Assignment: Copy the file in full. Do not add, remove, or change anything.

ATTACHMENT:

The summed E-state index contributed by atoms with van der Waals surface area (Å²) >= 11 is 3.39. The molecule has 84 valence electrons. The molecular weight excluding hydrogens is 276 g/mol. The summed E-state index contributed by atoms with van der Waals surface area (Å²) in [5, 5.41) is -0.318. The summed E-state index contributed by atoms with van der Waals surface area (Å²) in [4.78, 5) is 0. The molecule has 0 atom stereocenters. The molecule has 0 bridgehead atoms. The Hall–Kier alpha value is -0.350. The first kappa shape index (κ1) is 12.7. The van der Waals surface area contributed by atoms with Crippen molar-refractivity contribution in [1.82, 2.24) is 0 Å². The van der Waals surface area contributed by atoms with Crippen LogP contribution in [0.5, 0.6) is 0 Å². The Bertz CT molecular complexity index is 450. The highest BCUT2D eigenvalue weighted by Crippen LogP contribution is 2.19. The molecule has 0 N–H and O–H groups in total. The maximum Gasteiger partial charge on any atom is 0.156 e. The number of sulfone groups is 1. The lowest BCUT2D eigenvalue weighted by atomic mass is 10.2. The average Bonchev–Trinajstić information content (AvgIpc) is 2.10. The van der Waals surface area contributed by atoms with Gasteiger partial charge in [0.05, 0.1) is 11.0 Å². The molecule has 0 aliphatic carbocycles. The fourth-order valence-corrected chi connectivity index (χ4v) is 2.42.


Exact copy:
The summed E-state index contributed by atoms with van der Waals surface area (Å²) >= 11 is 3.39. The molecule has 84 valence electrons. The molecular weight excluding hydrogens is 276 g/mol. The summed E-state index contributed by atoms with van der Waals surface area (Å²) in [5, 5.41) is -0.318. The summed E-state index contributed by atoms with van der Waals surface area (Å²) in [4.78, 5) is 0. The molecule has 0 atom stereocenters. The molecule has 0 bridgehead atoms. The Hall–Kier alpha value is -0.350. The first kappa shape index (κ1) is 12.7. The van der Waals surface area contributed by atoms with Crippen molar-refractivity contribution in [1.82, 2.24) is 0 Å². The van der Waals surface area contributed by atoms with Crippen LogP contribution in [0.5, 0.6) is 0 Å². The Bertz CT molecular complexity index is 450. The highest BCUT2D eigenvalue weighted by Crippen LogP contribution is 2.19. The molecule has 0 N–H and O–H groups in total. The maximum Gasteiger partial charge on any atom is 0.156 e. The number of sulfone groups is 1. The lowest BCUT2D eigenvalue weighted by atomic mass is 10.2. The average Bonchev–Trinajstić information content (AvgIpc) is 2.10. The van der Waals surface area contributed by atoms with Gasteiger partial charge in [0.05, 0.1) is 11.0 Å². The molecule has 0 aliphatic carbocycles. The fourth-order valence-corrected chi connectivity index (χ4v) is 2.42.